In June, Academy leadership invited audiologists and students who self-identify as Black to join in creating institutional change. 

A seven-member steering group was created from respondents to: 

  1. Identify a process for facilitating discussions among Black audiologists about personal experiences and priorities.
  2. Facilitate virtual meetings with Black audiologists for exchange of information.
  3. Identify common themes and priorities.
  4. Develop recommendations on next steps for the Academy.
  5. Work with the Academy Board of Directors to identify a sustained approach for change in the culture of the Academy. 

This work is in progress and the Board of Directors received an update at the July Board meeting. 

I recognize that the Black audiologists who are part of the steering group and the others joining the dialogue may not have planned to assume the role of activist along with their audiology duties. However, I am very grateful to them for stepping up to this challenge and adding more work and stress to their days and evenings. Now others of us, too, must step up to the challenge.

I am sharing below materials recently used by the Academy’s board, council chairs, and partner board chairs to examine implicit bias and allyship. Each of us in this group—predominantly white—reviewed the materials as homework and then came together to discuss how we can infuse allyship into the work of the Academy. I am asking our membership to join this effort and also to review the materials.

Before reading any further, I encourage you to click here and take the Race Implicit Association Test (IAT), which provides a tool to discover hidden cognitive biases related to race. 

Most people are aware of their explicit biases, but it is difficult for us to become aware of our implicit biases. Implicit bias refers to the attitudes or beliefs that affect our understanding, actions, and decisions in an unconscious manner. It is important for each of us to acknowledge and manage implicit biases if our goal is to become an ally.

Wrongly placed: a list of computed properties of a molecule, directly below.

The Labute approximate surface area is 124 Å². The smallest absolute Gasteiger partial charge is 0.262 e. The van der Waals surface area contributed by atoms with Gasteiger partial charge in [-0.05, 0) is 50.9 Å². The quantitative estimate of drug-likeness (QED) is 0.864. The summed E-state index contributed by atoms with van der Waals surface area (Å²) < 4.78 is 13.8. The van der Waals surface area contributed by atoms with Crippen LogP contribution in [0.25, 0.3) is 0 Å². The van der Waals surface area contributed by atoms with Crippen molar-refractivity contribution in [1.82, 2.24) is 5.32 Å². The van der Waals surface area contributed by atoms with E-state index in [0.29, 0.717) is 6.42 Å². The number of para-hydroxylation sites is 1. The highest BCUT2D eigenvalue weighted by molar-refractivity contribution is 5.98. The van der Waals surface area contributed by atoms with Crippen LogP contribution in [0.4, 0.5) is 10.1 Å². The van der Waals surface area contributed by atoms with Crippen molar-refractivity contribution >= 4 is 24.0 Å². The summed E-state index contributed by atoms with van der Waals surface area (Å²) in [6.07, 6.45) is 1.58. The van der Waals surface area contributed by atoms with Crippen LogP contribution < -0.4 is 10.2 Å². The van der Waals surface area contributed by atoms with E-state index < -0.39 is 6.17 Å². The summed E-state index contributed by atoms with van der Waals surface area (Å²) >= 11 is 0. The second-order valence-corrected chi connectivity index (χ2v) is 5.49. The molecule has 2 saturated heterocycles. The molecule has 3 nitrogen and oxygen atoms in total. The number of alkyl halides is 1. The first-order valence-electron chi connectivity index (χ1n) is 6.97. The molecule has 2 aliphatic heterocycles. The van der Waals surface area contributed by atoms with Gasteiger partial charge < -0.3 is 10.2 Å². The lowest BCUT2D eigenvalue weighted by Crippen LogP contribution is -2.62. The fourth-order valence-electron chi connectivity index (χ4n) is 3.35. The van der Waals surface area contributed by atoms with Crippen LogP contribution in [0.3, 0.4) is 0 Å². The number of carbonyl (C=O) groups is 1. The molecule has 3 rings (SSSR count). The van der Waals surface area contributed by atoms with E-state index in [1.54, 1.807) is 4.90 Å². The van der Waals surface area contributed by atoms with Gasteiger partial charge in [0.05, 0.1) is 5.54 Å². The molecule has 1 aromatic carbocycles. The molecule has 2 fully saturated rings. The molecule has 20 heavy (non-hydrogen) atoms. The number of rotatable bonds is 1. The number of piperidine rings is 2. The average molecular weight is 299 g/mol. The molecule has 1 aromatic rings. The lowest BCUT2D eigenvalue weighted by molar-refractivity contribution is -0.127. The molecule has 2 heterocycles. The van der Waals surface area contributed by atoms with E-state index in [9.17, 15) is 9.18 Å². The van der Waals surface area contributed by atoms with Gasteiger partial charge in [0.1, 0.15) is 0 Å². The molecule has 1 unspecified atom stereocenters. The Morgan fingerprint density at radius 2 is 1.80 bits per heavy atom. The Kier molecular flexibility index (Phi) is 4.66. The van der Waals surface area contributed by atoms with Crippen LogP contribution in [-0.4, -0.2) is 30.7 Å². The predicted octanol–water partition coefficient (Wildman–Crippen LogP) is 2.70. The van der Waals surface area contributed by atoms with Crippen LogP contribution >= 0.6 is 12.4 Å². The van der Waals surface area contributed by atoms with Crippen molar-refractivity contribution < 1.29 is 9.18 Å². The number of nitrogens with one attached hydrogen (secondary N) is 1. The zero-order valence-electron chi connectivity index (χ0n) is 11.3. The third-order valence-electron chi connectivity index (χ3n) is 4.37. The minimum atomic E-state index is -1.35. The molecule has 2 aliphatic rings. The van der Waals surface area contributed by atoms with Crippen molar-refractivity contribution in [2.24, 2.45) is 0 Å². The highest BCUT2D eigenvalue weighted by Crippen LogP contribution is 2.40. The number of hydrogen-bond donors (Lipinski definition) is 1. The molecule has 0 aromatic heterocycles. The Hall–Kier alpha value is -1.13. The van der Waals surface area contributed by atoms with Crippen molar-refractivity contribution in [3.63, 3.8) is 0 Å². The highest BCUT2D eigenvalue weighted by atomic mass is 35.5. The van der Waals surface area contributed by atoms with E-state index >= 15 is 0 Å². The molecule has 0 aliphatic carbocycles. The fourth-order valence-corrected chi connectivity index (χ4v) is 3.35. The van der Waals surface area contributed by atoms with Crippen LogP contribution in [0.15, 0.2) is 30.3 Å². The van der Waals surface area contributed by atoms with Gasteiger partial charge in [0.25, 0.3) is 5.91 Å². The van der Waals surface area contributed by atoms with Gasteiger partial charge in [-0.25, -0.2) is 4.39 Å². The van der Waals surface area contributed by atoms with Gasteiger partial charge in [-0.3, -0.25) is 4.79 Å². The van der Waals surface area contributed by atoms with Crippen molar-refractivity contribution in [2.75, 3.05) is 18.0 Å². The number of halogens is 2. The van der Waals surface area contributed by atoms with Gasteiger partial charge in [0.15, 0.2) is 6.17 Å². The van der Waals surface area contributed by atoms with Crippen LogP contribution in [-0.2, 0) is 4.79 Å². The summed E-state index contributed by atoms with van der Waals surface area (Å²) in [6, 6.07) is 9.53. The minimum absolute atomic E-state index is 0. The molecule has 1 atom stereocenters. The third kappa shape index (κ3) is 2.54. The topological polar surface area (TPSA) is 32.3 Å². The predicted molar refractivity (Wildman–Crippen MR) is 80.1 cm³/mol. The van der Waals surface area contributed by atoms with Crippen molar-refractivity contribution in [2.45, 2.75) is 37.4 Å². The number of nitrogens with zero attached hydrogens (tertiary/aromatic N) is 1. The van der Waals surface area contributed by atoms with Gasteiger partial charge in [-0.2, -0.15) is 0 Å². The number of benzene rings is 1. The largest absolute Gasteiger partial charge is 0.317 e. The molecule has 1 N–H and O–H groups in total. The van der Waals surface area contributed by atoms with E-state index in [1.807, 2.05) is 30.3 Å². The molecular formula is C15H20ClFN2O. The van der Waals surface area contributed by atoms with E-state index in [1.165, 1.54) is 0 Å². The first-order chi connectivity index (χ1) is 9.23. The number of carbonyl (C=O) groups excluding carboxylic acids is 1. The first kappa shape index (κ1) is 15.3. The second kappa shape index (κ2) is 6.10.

Congressman and civil-rights leader John Lewis (2/21/40-7/17/20) spoke directly of allyship:  

“Swimming against the current isn’t easy, but it’s necessary to reach the goal…It only takes one to start the conversation, and allies are needed to finish it. And that’s the very essence of ‘good trouble.’”

We have started the conversation and we need an Academy of allies to move this work forward. 

I encourage you also to access the four-part series on allyship here. Take the time to fill out the Social Identity Wheel that helps us think about the individual lens we use as we approach the world and how this might impact our ability to be an ally. 

An ally takes on the responsibility of (1) acknowledging and openly talking about our privileges, (2) listening more and speaking less, (3) using direct communication and integrity, (4) not expecting to be educated by oppressed group members, (5) growing in our capacity to be challenged, (6) embracing the complex emotions that come from allyship, and (7) not expecting awards or recognition. 

There is no one way to be an ally. We hope some of these materials will encourage dialogue and discovery of what sphere you will influence positively (your family, your colleagues, associations, communities). 

Allies focus on impact rather than intention. Inclusion means that the voices that need to be heard are in the room; that is what success will look like. Together we can create a culture of inclusion at the Academy. 

Although the focus at this time is on Black audiologists, this work is setting the stage for the work that needs to be done to guarantee inclusion in the Academy of all individuals who identify with a marginalized group. This work is designed to benefit all our members and the patients we serve. I look forward to continuing this work as past president of the Academy and I know the incoming president, Angela Shoup, will continue to make this work a priority.